Reading Diary: long and short, or, God and sex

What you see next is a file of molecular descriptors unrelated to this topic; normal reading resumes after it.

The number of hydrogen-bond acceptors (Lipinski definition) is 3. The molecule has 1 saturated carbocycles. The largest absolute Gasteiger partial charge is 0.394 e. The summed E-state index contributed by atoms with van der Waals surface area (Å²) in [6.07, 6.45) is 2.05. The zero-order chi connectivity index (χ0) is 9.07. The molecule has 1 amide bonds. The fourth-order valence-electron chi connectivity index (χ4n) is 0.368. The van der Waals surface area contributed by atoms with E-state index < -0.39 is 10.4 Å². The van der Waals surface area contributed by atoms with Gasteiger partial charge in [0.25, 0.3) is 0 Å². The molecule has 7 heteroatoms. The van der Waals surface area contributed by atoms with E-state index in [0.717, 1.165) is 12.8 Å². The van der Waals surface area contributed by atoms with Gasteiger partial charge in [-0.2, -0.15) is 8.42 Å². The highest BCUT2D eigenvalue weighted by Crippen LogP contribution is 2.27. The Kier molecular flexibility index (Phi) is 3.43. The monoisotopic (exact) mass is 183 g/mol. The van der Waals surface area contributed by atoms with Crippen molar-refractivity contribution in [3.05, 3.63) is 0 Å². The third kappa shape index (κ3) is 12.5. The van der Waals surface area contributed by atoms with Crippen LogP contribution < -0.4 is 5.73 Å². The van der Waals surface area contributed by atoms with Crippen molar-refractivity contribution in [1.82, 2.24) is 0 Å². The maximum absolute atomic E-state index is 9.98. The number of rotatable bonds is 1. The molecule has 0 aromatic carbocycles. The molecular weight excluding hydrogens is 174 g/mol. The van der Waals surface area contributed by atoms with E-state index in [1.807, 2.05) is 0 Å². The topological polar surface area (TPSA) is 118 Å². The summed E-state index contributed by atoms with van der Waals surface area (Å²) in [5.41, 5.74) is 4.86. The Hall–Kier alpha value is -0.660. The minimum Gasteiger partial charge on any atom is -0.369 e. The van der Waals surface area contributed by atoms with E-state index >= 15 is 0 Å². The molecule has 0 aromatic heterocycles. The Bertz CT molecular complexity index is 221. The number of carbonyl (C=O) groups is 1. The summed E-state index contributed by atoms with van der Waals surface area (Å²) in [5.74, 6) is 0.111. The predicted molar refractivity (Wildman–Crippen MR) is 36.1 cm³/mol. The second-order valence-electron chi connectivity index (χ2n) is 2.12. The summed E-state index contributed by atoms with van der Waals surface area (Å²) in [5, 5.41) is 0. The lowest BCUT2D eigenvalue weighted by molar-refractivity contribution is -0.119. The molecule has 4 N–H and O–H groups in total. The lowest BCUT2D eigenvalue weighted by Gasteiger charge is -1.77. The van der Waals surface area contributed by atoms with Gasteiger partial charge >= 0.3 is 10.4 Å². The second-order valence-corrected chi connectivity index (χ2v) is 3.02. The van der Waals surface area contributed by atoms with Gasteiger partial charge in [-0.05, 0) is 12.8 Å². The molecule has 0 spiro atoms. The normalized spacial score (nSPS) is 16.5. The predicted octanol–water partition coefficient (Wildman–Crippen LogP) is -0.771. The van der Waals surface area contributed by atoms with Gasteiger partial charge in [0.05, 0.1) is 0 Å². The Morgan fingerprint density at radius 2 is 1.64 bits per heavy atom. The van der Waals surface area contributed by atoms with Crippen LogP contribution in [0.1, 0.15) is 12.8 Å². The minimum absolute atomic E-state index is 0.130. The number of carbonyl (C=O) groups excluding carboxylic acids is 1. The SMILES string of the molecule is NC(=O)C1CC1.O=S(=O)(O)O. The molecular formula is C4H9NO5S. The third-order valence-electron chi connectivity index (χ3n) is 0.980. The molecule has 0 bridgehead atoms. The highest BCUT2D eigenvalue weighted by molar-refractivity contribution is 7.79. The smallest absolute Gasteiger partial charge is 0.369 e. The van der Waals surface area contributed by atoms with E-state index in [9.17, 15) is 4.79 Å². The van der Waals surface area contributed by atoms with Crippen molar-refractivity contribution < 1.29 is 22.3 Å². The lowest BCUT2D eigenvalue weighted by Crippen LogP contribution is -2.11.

28191591Black Leopard, Red Wolf, by Marlon James (out in Feb): This outrageously good-looking book is also outrageously long: well over 600 pages in proof. It is also only the first in a projected trilogy, entitled Dark Star, focusing on African mythology. Neil Gaiman’s puffed it as an African Tolkien with flashes of Angela Carter, which actually doesn’t seem too far off. It focuses on a mercenary known only as Tracker, whose prodigious gift for finding and following scent is mostly used to hunt down debtors and shiftless husbands until he is recruited to find a missing boy who might just be the rightful heir to the throne of the kingdom. James frames most of the narrative as a story told under interrogation, presumably to keep us in suspense about how Tracker comes to be imprisoned as a result of his quest, but for long stretches of time it’s easy to forget about that. Chronological leaps, a profusion of characters, and the aforementioned sheer length of the book meant that for a fair fraction of its pages–maybe a fifth to a quarter–I was reasonably confused about what was happening and whose side we ought to be on. Luckily, I think that’s exactly the reaction James intends; he wants people to need to read Black Leopard, Red Wolf over and over again. And for all that it’s baggy, it’s also intense and immersive; I read it over four days and could barely stand having to do other things like sleep and go to work. The book is rich in brilliant imagery–a city built in the trunks and branches of enormous baobab trees; a fish the size of an island; murderous spirits who walk on the ceiling–and much of that is imagery that white readers won’t be automatically familiar with. James also does Tolkien one better by making (gasp!) explicit sex, and explicit queerness, part of his world. Black Leopard won’t be for everyone, but it’s an incredible experience.